A Short Lecture on Book One of the Sentences, Distinction XII, Chapter 1.
Whether the Holy Spirit proceeds first or more fully from the Father than from the Son
The following explanation is of divine faith and must be upheld by all Catholics. The very question hinges on an impermissible lack of sound understanding of the Holy Trinity, where an all too creaturely perception has undermined true comprehension (in as far as we are able) of the immanent processions.
Saint Augustine did teach that the Holy Ghost proceeds ''principaliter'' from the Father and it is well known that the Greek Fathers preferred to stress that the Third Person proceeds per filium.Yet these profound explanations of the notional acts are not to be held as contrary to the faith as dogmatically defined by the Catholic Church.
The Council of Florence in Laetentur Caeli (1439) decrees:
''Therefore, in the Name of the Holy Trinity, Father, Son and Holy Spirit, with the approval of this sacred universal Council of Florence, we define that this truth of faith must be believed and received by all Christians, and so all must profess that the Holy Spirit is eternally from the Father and the Son, and He has his essence and His subsistent being at once from the Father and the Son, and He proceeds eternally from both as from one principle and one spiration''.
The careful observer will notice that the present tense is used which will enable us to cast off any notions that are based upon a creaturely mode of signification. We are not to hold that the Holy Ghost has proceeded and now remains dormant as though there was a once when He began to proceed and an instant when He received His rest. The argument raised by Peter Lombard attributed to the heretic is based on such a flawed understanding. The human mind has its proper object in the essences of created things and therefore in order to reach higher we must use analogies and similitudes in our attempts to grasp the hem of the sacred mysteries. The crux of the heretic's logic is that the Son must first proceed in order for the Holy Ghost to proceed. This needs further distinction. If we are to assert that the Son is dependent on His Father for the possession of His subsisting divine essence so that He may spirate the Holy Ghost in union as one principle with Him, we may concede. In explanation, we are not to hold any temporal notion or sense of locomotion in this immanent notional act. The Son receives the entire Divine Essence from the Father not in the passage of time but as the eternal now. There is no transition of the Son's entering into possession of the divine nature and the second notional act of spiration. It is beyond our understanding to contemplate how this marvellous generating of the Word can ''occur'' in the eternal instant but this is to be accepted in faith and love.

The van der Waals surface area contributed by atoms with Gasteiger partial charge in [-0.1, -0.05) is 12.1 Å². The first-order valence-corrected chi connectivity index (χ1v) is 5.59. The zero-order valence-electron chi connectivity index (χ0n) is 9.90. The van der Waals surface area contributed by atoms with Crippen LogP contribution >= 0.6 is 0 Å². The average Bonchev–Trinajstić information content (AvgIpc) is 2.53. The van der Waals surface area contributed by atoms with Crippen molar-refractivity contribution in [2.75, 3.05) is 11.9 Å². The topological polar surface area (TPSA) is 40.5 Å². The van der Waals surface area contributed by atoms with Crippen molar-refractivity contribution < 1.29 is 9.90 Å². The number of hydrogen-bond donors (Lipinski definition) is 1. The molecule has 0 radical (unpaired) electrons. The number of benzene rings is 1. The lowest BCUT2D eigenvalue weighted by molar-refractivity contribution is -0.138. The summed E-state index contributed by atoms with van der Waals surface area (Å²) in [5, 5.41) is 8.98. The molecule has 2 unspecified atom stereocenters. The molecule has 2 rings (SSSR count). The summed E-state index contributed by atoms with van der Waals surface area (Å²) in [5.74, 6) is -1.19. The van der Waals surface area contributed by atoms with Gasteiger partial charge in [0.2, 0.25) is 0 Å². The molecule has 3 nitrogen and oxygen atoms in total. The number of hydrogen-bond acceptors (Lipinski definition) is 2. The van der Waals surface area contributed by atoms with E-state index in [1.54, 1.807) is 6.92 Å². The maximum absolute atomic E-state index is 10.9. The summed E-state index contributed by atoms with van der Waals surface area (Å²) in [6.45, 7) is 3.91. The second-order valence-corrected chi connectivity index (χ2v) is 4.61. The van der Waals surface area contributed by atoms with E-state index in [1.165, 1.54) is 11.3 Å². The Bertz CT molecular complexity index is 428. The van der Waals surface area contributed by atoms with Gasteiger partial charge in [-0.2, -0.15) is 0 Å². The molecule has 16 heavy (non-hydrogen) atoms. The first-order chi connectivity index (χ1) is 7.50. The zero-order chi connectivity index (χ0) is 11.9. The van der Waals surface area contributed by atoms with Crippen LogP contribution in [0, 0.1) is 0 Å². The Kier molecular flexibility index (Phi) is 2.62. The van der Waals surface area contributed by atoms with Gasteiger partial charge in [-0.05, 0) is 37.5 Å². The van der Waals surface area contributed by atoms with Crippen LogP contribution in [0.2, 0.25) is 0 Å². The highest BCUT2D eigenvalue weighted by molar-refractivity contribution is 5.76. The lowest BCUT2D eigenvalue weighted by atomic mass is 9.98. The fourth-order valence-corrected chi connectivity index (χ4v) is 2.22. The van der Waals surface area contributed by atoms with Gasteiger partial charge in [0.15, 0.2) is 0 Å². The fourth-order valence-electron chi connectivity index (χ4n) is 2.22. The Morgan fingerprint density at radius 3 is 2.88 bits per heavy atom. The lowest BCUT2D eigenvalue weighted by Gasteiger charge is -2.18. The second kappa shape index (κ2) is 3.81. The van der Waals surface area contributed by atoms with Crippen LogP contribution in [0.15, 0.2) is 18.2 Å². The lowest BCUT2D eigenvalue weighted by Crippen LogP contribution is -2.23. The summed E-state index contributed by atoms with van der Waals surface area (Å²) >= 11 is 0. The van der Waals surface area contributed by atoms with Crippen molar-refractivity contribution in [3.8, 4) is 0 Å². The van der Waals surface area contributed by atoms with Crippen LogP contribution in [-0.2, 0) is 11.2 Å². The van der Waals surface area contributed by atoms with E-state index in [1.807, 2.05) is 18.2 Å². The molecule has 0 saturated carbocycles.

An impure human understanding of this will lead to the following line of argumentation. In order for the traveller to pass from milestone B to milestone C he is required to journey from A to B. We can see here that not only in there a transition in time but one that is imperfect and dependent on other factors for the man to proceed from one stage to the next. The two notional acts of generation and spiration are never to be considered thus. There is no lapse of time, there is no ''becoming'', there is no before so that there may be an after. If we are to declare a priority, this is to be held as a ''principium'' or ''arche'' at most. There can be no priority of time so that potentiality and restriction pollutes the pure act of the deity. The Father is the source of the Trinity and the Holy Ghost can only proceed from the Son because the Latter has received the perfect and complete divine nature but we are forbidden to admit of a pause. In Their possession of eternity, there is no before and after. All is sublime enjoyment of Their glory and goodness, without decay, increase or mutation.
In conclusion, let us note the words of the Doctor of Grace:
''In that highest Trinity, which is God, there are no intervals of time by which it may be shown, or at least asked, whether the Son was first born of the Father, and afterwards the Holy Spirit proceeded from both of Them...Can we therefore ask whether the Holy Spirit had already proceeded from the Father when the Son was born, or whether the Spirit had not yet proceeded and, after the birth of the Son, proceeded from both? It is absolutely impossible to raise such questions where nothing is begun in time in order to be completed at a later time. And so let him who can understand the begetting of the Son from the Father outside time also understand the procession of the Holy Spirit from both outside time.''